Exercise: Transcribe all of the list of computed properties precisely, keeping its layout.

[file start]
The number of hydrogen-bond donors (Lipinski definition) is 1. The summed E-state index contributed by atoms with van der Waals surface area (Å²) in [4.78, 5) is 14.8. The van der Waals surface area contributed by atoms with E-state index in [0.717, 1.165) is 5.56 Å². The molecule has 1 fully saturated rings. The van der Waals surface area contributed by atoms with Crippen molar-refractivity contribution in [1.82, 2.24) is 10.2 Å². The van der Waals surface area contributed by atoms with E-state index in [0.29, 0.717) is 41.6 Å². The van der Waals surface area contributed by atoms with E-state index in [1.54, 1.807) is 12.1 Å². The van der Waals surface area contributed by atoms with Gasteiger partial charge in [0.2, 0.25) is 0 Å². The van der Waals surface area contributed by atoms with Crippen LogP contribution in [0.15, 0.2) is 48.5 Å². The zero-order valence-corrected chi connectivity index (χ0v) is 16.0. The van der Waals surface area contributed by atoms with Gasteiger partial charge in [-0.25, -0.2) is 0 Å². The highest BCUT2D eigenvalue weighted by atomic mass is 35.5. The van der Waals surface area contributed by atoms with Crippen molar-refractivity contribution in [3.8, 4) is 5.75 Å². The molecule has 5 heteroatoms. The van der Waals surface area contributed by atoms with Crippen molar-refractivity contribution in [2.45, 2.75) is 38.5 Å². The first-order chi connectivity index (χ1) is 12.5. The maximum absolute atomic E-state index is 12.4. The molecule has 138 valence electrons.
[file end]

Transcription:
The number of hydrogen-bond donors (Lipinski definition) is 1. The summed E-state index contributed by atoms with van der Waals surface area (Å²) in [4.78, 5) is 14.8. The van der Waals surface area contributed by atoms with E-state index in [0.717, 1.165) is 5.56 Å². The molecule has 1 fully saturated rings. The van der Waals surface area contributed by atoms with Crippen molar-refractivity contribution in [1.82, 2.24) is 10.2 Å². The van der Waals surface area contributed by atoms with E-state index in [0.29, 0.717) is 41.6 Å². The van der Waals surface area contributed by atoms with E-state index in [1.54, 1.807) is 12.1 Å². The van der Waals surface area contributed by atoms with Gasteiger partial charge in [0.2, 0.25) is 0 Å². The van der Waals surface area contributed by atoms with Crippen LogP contribution in [0.15, 0.2) is 48.5 Å². The zero-order valence-corrected chi connectivity index (χ0v) is 16.0. The van der Waals surface area contributed by atoms with Gasteiger partial charge in [-0.25, -0.2) is 0 Å². The highest BCUT2D eigenvalue weighted by atomic mass is 35.5. The van der Waals surface area contributed by atoms with Crippen molar-refractivity contribution in [3.8, 4) is 5.75 Å². The molecule has 5 heteroatoms. The van der Waals surface area contributed by atoms with Crippen molar-refractivity contribution in [2.45, 2.75) is 38.5 Å². The first-order chi connectivity index (χ1) is 12.5. The maximum absolute atomic E-state index is 12.4. The molecule has 138 valence electrons.